My impression from the track was this was not the line through to Shiheng but only to these mines near Hutun. However from Chris Yapp's recent report it appears I was mistaken, the line does run through to Shiheng. Also Shibata Taro's visit a month later found QJ 6868 out of use.

We then abandoned our investigation. My original plan was to spend two days in Shandong province but the extra day available from my earlier miscalculation had enabled three days to be spent in the province. My intention had been to catch the overnight train K205/K208 to Pingdingshan, but Mike was unable to get tickets. The alternative was to catch buses to Jinan and then on to Zhengzhou to spend the night before continuing to Pingdingshan. We departed Feicheng at 12:30 reaching Jinan at 13:50. In 15 minutes we were departing to Zhengzhou where we arrived at 19:45.

Pingdingshan, April 8th, 9th

We awoke to a very wet morning. The possibility of a side trip to the Xingyang Brickworks narrow gauge in such conditions seemed pointless.
A bus at 8:30 to Pingdingshan arrived at 10:45. After checking into a hotel for two nights, rain was still lashing down and the best option was to head for Zhongxin station and ride one of the passenger trains. The choice was the 13:30 westbound to Baofeng and Hanzhuangzhan with JS 5644 as I had ridden the eastbound train (hauled today by JS 8031) on a previous visit. After 25 minutes and three halts we were joined on the left by the China Railway line from Pingdingshan to Baofeng with some concrete posts erected for future electrification. At our next halt at Miaopu there were loops on the mining railway where we passed DF10D 0183 on a loaded train, and on China Railway. Shortly after, a new station, named Yuguanying, (maybe replacing an older station) had been built on the China Railway line. After calling at a further halt, the mining railway and China Railway parted company before arriving at Baofeng where the mining railway and China Railway stations are adjacent. The mining railway line first heads north west out of Baofeng, parallel to China Railway, but then climbs over the national railway, heading west and north west. At Junyinggou, JS 8057 was waiting to pass us on a train including wagons of coke, their sides built up with wooden planks and their loads netted over. Between Baofeng and Hanzhuangzhan, I only noted six halts and may have missed a couple. The loco ran around its train ready to return at 15:50, it was still raining and light was diabolical. The only loco I noted on the journey back was JS 8065 at Qikuang (7th mine).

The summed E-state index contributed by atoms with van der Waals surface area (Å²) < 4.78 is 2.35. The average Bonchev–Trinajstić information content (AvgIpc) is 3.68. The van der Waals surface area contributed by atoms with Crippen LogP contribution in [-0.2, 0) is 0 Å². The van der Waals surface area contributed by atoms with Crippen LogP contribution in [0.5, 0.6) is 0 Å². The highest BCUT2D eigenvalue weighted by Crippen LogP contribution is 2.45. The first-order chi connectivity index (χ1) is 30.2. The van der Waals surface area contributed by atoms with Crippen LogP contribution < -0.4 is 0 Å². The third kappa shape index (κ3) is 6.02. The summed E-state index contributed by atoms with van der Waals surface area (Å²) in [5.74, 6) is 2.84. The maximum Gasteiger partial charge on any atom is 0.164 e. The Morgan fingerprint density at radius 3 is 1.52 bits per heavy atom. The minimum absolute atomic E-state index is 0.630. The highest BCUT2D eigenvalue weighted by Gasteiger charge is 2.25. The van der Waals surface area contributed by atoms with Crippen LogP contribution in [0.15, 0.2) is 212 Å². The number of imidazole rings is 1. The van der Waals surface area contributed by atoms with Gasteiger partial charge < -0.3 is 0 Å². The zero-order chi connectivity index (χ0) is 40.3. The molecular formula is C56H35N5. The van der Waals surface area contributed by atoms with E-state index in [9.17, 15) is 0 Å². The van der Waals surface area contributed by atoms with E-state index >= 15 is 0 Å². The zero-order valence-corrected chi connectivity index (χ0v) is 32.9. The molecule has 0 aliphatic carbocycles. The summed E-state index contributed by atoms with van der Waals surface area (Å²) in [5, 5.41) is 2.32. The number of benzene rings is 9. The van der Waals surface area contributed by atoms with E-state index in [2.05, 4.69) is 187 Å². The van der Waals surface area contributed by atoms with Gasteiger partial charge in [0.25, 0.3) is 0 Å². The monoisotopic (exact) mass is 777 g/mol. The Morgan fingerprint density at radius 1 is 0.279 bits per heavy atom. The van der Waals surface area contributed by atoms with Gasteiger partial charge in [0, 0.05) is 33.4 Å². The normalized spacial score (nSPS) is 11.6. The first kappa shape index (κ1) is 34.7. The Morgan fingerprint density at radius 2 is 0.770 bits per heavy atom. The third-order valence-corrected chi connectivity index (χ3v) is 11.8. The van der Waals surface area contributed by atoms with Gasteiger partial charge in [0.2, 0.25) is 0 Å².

The next morning was dull but dry, and we set off to watch locos leaving the depot. JS 8068 could be seen in steam in the depot yard. Seven diesels emerged before JS 5644 at 9:10 and JS 8057 at 9:15. A diesel that had entered the depot earlier left at 9:30 to be followed at 9:35 by JS 8062. At 9:50 JS 8338 headed west to Zhongxin with the return passenger from Shisankuang (13th mine) and at 10:10 JS 8054 made a total of four JSs leaving the depot to work.